Having already finished the full-length trailers, Woollen spends almost an hour with Sengupta and an editor on the first Birdman TV commercial, which has to telegraph more in less time, and to a broader audience. He tries out different songs and takes, calls in a designer to talk kerning (font is really important to him), and orders up new samples of sounds, “just looking for other rhythms and patterns.” The editor suggests an opening voice-over. “I can’t help feeling it just undervalues the material,” says Woollen. (One of the deadliest sins in his book is “cheating” a film—either by overpromising or underselling.) “I think we could have been in that room all day,” Sengupta tells me afterward. “As I like to say, Mark will ‘frame-fuck’ things—one frame this way, one frame that way. You think it wouldn’t make a difference, but it does.”
“All the trailer shops say the same thing: ‘We want to be out of the box.’ And what you end up with is something terrible,” says Myles Bender, who’s worked with Woollen on trailers (for Focus Features) and other projects (he co-produced Jam). “The mark of a great artist is someone who can break the rules and create something wonderful.”
Bender’s exhibit A is Woollen’s trailer for the Coen brothers’ Job-like parable, A Serious Man. When Ethan Coen suggested, probably in jest, that Woollen make an entire trailer out of “just that part where he gets his head smashed into the chalkboard,” Woollen decided to try it. “You’re not supposed to repeat a shot” in a trailer, Bender says. “A Serious Man turned that completely on its head.”
Like Woollen’s most impressive trailers, Birdman hinges on music. Early on, editors tried scoring the trailers to David Bowie’s “Under Pressure” and “Heroes.” Both felt overfamiliar. Iñárittu suggested Gnarls Barkley’s “Crazy,” but Woollen had the same reservations. Then someone in the office found a live version Cee Lo had recorded for British TV, singing to a drum machine. It synced beautifully with the shorter “teaser.” Still, the video “wasn’t feeling special enough,” Woollen recalls. Then he remembered a long shot, 32 seconds of Keaton stalking down a hallway. It could be the perfect introduction to a movie that feels like one continuous shot. An editor ran it for only five seconds, but “I said, ‘Let’s just put the whole thing in.’ And it clicked—the feeling we’d been looking for.”
Birdman and Gone Girl are about as commercial as Woollen gets. Summer blockbusters are neither his interest nor his strong suit. Woollen helps sell what 12 Years a Slave producer Dede Gardner calls films without an “obvious headline,” crossovers with the potential to expand the mainstream. “For movies that are elliptical or episodic, you need someone who really understands tone and mood, because the story isn’t going to help you sell tickets. Mark makes something that is not commercial seem absolutely watchable.”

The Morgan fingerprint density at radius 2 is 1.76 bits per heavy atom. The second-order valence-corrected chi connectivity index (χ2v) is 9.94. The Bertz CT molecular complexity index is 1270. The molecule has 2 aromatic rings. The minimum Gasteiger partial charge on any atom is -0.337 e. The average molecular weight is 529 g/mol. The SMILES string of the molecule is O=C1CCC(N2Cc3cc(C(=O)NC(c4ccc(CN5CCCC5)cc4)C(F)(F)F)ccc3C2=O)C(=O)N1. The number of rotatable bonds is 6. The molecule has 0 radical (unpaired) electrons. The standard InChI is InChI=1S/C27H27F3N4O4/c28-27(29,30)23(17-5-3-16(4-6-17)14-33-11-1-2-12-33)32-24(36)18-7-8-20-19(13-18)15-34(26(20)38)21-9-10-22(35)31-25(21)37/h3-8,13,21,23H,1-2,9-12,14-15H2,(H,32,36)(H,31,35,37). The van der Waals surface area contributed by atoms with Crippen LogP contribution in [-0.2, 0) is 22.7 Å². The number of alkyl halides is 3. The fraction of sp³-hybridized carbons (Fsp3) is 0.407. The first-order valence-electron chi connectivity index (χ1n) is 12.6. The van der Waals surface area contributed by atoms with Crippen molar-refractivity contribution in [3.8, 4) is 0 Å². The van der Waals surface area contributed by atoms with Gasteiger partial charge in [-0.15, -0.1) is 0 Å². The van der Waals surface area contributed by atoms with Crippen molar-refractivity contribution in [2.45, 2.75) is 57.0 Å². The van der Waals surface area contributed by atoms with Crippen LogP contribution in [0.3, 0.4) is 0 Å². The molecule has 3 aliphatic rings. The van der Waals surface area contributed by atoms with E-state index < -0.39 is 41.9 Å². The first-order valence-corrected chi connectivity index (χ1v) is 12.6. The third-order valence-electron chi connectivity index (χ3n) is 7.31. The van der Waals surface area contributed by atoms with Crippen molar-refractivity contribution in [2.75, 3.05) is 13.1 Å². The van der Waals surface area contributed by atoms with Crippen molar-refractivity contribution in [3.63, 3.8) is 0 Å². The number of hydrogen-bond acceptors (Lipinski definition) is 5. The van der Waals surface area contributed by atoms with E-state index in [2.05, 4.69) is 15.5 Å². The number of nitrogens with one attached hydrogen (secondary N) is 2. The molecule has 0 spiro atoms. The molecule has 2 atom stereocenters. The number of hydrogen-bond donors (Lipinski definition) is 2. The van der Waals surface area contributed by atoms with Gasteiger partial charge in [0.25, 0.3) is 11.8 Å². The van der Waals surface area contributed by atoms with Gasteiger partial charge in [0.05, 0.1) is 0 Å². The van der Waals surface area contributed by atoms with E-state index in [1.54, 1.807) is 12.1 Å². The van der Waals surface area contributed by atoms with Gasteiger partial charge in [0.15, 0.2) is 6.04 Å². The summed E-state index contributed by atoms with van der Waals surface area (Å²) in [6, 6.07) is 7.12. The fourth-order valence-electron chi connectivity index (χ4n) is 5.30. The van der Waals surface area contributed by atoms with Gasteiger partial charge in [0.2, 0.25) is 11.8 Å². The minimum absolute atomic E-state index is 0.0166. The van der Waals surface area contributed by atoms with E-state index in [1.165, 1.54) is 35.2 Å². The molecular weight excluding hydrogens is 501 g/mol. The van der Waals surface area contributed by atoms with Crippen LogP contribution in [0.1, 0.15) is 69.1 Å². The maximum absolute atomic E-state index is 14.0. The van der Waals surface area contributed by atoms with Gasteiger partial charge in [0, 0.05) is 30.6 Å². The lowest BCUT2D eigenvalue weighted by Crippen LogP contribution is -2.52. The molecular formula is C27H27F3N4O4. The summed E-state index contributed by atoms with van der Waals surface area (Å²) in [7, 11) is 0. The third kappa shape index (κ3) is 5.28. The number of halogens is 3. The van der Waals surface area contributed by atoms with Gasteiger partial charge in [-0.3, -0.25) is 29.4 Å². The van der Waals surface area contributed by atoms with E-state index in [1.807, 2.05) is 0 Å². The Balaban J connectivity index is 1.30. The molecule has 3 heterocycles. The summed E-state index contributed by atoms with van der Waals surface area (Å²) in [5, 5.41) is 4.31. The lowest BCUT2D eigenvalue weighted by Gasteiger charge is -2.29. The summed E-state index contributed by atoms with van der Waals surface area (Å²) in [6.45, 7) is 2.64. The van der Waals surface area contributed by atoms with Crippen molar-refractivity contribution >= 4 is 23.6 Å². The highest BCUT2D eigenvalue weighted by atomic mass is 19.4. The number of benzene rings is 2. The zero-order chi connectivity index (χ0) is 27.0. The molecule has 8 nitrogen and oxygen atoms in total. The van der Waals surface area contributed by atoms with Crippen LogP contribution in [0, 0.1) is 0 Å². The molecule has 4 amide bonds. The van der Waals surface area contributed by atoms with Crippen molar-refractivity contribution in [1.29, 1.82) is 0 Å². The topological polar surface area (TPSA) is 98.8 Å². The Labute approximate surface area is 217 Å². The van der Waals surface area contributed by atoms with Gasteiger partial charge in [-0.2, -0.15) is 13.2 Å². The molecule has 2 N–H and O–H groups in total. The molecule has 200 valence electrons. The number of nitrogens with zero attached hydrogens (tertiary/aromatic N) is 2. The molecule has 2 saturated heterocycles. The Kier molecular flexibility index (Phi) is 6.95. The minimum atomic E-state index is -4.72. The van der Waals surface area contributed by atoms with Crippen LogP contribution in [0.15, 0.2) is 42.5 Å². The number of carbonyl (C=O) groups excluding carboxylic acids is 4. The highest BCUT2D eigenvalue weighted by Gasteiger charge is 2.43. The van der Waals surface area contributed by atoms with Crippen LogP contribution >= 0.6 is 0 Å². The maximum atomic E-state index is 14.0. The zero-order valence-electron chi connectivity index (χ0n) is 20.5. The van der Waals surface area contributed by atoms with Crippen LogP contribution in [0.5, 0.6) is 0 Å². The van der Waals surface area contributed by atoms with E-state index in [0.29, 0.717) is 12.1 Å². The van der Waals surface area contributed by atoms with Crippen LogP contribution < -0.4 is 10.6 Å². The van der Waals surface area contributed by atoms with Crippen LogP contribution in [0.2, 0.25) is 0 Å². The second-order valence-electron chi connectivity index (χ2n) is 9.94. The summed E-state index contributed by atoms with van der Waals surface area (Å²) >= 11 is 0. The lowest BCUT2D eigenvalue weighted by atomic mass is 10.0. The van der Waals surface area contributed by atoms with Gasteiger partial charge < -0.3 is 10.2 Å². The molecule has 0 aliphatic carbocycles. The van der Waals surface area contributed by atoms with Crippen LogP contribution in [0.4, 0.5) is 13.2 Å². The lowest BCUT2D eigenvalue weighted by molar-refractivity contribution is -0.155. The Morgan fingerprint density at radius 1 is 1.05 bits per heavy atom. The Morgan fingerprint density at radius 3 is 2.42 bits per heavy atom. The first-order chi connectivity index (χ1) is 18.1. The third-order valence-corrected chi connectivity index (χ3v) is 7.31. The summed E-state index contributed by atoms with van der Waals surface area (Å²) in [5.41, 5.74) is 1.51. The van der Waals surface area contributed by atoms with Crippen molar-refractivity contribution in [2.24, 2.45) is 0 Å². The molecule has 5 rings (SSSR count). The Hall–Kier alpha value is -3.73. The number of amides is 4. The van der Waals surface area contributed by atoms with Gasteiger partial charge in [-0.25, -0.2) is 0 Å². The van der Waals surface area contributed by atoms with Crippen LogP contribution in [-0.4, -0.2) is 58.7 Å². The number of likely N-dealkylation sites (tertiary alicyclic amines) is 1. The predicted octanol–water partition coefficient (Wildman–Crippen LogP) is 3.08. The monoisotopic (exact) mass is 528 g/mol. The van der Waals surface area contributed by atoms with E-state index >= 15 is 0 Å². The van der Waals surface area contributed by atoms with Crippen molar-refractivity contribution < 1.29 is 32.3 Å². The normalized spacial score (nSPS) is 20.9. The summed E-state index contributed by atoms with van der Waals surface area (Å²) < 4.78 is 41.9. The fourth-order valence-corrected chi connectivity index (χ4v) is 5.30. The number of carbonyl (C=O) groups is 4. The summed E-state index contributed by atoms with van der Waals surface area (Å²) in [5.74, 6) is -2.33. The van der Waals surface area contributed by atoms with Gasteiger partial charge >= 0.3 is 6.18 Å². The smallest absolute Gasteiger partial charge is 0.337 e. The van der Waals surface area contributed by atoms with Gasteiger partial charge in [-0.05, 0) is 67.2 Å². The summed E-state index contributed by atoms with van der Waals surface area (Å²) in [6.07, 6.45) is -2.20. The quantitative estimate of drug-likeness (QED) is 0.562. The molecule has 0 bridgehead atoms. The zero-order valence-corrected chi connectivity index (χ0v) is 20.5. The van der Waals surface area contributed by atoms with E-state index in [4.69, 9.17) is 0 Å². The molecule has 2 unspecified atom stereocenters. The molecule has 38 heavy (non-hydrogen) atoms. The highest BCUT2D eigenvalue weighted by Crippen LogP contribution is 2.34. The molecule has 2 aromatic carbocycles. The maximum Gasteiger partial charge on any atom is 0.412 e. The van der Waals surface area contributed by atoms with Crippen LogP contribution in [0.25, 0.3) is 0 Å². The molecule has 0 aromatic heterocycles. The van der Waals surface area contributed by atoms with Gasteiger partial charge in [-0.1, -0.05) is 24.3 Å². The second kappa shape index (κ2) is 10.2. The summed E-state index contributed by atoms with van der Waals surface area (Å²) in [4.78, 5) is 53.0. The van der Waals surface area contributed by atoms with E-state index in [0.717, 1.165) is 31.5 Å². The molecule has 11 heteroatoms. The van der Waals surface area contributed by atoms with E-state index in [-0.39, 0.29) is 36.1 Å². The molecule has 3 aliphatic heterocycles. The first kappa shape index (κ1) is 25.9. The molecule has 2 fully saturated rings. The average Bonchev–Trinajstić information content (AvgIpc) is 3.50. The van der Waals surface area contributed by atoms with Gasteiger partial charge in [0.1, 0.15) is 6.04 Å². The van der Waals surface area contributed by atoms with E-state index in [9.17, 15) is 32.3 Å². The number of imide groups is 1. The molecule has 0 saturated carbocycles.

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One of the more commercial trailers Woollen is working on has to be cut while the movie’s still being shot, with raw footage sent over daily—70 hours and growing. “It’s just so by the numbers,” Woollen says of the script to the trailer’s producer, Jeremy Greene.
“We used to get a really rough reputation for saying ‘No’ too often,” Woollen says later—for having the temerity to turn down films like Mamma Mia (“I just thought, I don’t get this movie at all”). These days he declines work only when it isn’t important or lucrative enough to justify taking time away from current projects. There are more movies in which Woollen deals with only the studio. (He’s never even talked to some filmmakers, including the Coens.) “You want to be working with the dreamers and the risk-takers,” he says, “and you’re working sometimes with other folks that have a lot of other concerns in terms of fear and paranoia and expectations. It’s not always conducive to the most interesting work for me. But that’s why it’s a job.”
In the afternoon, Woollen supervises some tweaks to a trailer that its producer, Scott Mitsui, thought was done—until the filmmaker sent word that he’d like them to work in a favorite shot. Woollen looks a little aghast. “We’ve come up with a line where we think the footage looks good,” Woollen says, “and it’s kind of flattering to the stuff that looks a little—not, uh, as good. Maybe we’re a little pickier on it.” Pickier than the director? “There’s plenty of things I wouldn’t have put in the film. This is what happens when you look at something all day long on repeat, repeat, repeat. You see some of the flaws.” If he’s so picky, I ask later, why not make more of his own movies? “I see how difficult it is,” he says. “The company’s more stable than it’s ever been. But can I take the time to step away?”
Last month, Woollen’s wife gave birth to twin boys. After two decades making trailers, it’s an opportunity to “figure out what this next life looks like.” A month after my visit, he emailed answers to some “homework” questions: “Future—I recall you asking and me maybe not fully answering? I’ve been fortunate for many years to collaborate with some of the greatest living filmmakers. They’ve trusted me to represent their films, their work has inspired me, I have good relationships and have learned so much. I’ve spent a lot of time living in other people’s films, in worlds they’ve created, and it may soon be time where I want to create those myself.”
See also: An Argument for Longer Movie Trailers